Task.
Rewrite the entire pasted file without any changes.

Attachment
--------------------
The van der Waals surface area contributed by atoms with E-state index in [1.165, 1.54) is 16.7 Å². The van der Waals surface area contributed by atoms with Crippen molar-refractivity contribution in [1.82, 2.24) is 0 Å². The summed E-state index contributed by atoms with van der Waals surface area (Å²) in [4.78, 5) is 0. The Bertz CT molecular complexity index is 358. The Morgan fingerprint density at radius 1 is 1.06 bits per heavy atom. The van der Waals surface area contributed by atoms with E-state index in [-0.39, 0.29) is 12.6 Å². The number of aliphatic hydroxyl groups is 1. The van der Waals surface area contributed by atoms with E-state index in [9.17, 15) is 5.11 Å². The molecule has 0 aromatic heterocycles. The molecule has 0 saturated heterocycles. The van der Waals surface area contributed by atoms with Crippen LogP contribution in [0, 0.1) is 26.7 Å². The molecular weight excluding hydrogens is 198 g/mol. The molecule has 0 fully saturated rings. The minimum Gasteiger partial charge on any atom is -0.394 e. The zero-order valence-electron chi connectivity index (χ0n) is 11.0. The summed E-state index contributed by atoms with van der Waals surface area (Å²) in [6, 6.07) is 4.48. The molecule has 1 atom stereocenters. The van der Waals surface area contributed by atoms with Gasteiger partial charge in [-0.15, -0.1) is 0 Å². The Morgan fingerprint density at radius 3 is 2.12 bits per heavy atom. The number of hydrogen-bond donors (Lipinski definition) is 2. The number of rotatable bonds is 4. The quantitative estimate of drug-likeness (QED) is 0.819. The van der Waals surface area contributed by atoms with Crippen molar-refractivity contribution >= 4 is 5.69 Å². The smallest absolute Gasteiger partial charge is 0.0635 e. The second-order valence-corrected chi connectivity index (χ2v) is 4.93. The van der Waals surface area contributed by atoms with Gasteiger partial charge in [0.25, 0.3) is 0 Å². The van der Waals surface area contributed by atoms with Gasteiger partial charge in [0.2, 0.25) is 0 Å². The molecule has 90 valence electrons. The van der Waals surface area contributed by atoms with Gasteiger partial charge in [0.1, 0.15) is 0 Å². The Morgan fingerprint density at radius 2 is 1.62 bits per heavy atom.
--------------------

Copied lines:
The van der Waals surface area contributed by atoms with E-state index in [1.165, 1.54) is 16.7 Å². The van der Waals surface area contributed by atoms with Crippen molar-refractivity contribution in [1.82, 2.24) is 0 Å². The summed E-state index contributed by atoms with van der Waals surface area (Å²) in [4.78, 5) is 0. The Bertz CT molecular complexity index is 358. The Morgan fingerprint density at radius 1 is 1.06 bits per heavy atom. The van der Waals surface area contributed by atoms with E-state index in [-0.39, 0.29) is 12.6 Å². The number of aliphatic hydroxyl groups is 1. The van der Waals surface area contributed by atoms with E-state index in [9.17, 15) is 5.11 Å². The molecule has 0 aromatic heterocycles. The molecule has 0 saturated heterocycles. The van der Waals surface area contributed by atoms with Crippen LogP contribution in [0, 0.1) is 26.7 Å². The molecular weight excluding hydrogens is 198 g/mol. The molecule has 0 fully saturated rings. The minimum Gasteiger partial charge on any atom is -0.394 e. The zero-order valence-electron chi connectivity index (χ0n) is 11.0. The summed E-state index contributed by atoms with van der Waals surface area (Å²) in [6, 6.07) is 4.48. The molecule has 1 atom stereocenters. The van der Waals surface area contributed by atoms with Gasteiger partial charge in [-0.15, -0.1) is 0 Å². The Morgan fingerprint density at radius 3 is 2.12 bits per heavy atom. The number of hydrogen-bond donors (Lipinski definition) is 2. The number of rotatable bonds is 4. The quantitative estimate of drug-likeness (QED) is 0.819. The van der Waals surface area contributed by atoms with Crippen molar-refractivity contribution >= 4 is 5.69 Å². The smallest absolute Gasteiger partial charge is 0.0635 e. The second-order valence-corrected chi connectivity index (χ2v) is 4.93. The van der Waals surface area contributed by atoms with Gasteiger partial charge in [0.25, 0.3) is 0 Å². The van der Waals surface area contributed by atoms with Gasteiger partial charge in [0.2, 0.25) is 0 Å². The molecule has 90 valence electrons. The van der Waals surface area contributed by atoms with Gasteiger partial charge in [0.1, 0.15) is 0 Å². The Morgan fingerprint density at radius 2 is 1.62 bits per heavy atom.